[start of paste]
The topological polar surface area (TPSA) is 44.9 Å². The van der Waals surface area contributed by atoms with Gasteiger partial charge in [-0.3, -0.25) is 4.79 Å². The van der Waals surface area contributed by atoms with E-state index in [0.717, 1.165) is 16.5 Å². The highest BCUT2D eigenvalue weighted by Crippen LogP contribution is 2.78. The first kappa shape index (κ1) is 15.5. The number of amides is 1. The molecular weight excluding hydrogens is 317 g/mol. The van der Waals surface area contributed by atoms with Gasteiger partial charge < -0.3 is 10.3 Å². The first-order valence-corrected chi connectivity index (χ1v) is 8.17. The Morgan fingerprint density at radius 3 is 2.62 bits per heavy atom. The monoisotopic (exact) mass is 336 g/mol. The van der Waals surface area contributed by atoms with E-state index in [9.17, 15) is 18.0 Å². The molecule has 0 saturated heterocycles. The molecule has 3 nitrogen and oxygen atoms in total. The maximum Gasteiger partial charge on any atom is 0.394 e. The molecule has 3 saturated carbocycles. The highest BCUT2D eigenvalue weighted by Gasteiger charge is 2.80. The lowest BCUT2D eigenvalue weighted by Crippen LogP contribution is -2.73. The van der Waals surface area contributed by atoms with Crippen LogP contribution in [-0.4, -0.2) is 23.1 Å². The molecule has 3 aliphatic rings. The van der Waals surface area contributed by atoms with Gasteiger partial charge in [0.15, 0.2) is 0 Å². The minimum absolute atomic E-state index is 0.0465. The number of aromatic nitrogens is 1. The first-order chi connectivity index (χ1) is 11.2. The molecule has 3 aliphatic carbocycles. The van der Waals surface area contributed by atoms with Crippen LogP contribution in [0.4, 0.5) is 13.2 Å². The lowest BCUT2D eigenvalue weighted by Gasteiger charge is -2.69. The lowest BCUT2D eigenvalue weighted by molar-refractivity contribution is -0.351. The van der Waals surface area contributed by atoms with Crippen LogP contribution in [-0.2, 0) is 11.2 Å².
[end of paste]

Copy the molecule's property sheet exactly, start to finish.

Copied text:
The topological polar surface area (TPSA) is 44.9 Å². The van der Waals surface area contributed by atoms with Gasteiger partial charge in [-0.3, -0.25) is 4.79 Å². The van der Waals surface area contributed by atoms with E-state index in [0.717, 1.165) is 16.5 Å². The highest BCUT2D eigenvalue weighted by Crippen LogP contribution is 2.78. The first kappa shape index (κ1) is 15.5. The number of amides is 1. The molecular weight excluding hydrogens is 317 g/mol. The van der Waals surface area contributed by atoms with Gasteiger partial charge < -0.3 is 10.3 Å². The first-order valence-corrected chi connectivity index (χ1v) is 8.17. The Morgan fingerprint density at radius 3 is 2.62 bits per heavy atom. The monoisotopic (exact) mass is 336 g/mol. The van der Waals surface area contributed by atoms with E-state index in [9.17, 15) is 18.0 Å². The molecule has 0 saturated heterocycles. The molecule has 3 nitrogen and oxygen atoms in total. The maximum Gasteiger partial charge on any atom is 0.394 e. The molecule has 3 saturated carbocycles. The highest BCUT2D eigenvalue weighted by Gasteiger charge is 2.80. The lowest BCUT2D eigenvalue weighted by Crippen LogP contribution is -2.73. The van der Waals surface area contributed by atoms with Crippen LogP contribution in [-0.4, -0.2) is 23.1 Å². The molecule has 3 aliphatic rings. The van der Waals surface area contributed by atoms with Gasteiger partial charge in [0.15, 0.2) is 0 Å². The minimum absolute atomic E-state index is 0.0465. The number of aromatic nitrogens is 1. The first-order chi connectivity index (χ1) is 11.2. The molecule has 3 aliphatic carbocycles. The van der Waals surface area contributed by atoms with Crippen LogP contribution in [0.4, 0.5) is 13.2 Å². The lowest BCUT2D eigenvalue weighted by Gasteiger charge is -2.69. The lowest BCUT2D eigenvalue weighted by molar-refractivity contribution is -0.351. The van der Waals surface area contributed by atoms with Crippen LogP contribution in [-0.2, 0) is 11.2 Å².